Arik Hesseldahl

Recent Posts by Arik Hesseldahl

Continued Strength Expected From Cisco’s Q4 Results

cisco_signNetworking giant Cisco Systems will report its quarterly earnings tomorrow after the markets close for trading in New York. Analysts are expecting a relatively strong quarter and an upbeat outlook.

Last quarter, the company beat expectations, and CEO John Chambers cited its aim to grow steadily if slowly in an uncertain economy.

The consensus view of analysts calls for Cisco to earn 51 cents on sales of $12.4 billion, and for almost identical guidance in the quarter that ends in October.

In a note to clients yesterday, analyst Sanjiv Wadhwani of Stifel Nicolaus said Cisco’s sales through resellers are looking strong, which is a pretty good indicator of the positive tone that’s expected. “[Resellers] we spoke with saw improved spending on the enterprise side, with many reporting high-single-digit quarter-on-quarter growth,” he wrote. The results, he said, will be driven by strength in North America, where Cisco’s resellers are seeing growth of as much as 10 percent over the previous three quarters. “Overall, while there is still conservatism in spending, [resellers] are much more confident on their outlook,” he writes.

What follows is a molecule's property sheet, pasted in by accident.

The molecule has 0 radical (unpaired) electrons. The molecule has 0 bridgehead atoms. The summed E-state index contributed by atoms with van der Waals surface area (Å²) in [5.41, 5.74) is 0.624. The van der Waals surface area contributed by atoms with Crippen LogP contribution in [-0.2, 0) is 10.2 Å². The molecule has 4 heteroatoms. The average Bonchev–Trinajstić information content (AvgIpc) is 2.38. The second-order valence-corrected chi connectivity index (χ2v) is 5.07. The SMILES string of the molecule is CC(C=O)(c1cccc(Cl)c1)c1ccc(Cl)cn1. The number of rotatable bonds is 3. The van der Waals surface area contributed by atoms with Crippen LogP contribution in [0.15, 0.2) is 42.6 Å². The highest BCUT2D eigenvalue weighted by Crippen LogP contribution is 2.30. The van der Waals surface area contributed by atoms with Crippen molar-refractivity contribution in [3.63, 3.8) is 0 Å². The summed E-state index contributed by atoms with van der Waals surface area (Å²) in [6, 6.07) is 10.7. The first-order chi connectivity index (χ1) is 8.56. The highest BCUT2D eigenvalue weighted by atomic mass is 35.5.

One wild card will be government spending. Cisco does a lot of business with the U.S. federal government, and there are worries that spending in that sector might be hurt by the budget sequestration. “Government spending is a big variable, with many resellers expressing caution on a budget flush due to sequestration, though we have yet to see any real evidence of a big drop-off in government spending,” Wadhwani writes.

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Just as the atom bomb was the weapon that was supposed to render war obsolete, the Internet seems like capitalism’s ultimate feat of self-destructive genius, an economic doomsday device rendering it impossible for anyone to ever make a profit off anything again. It’s especially hopeless for those whose work is easily digitized and accessed free of charge.

— Author Tim Kreider on not getting paid for one’s work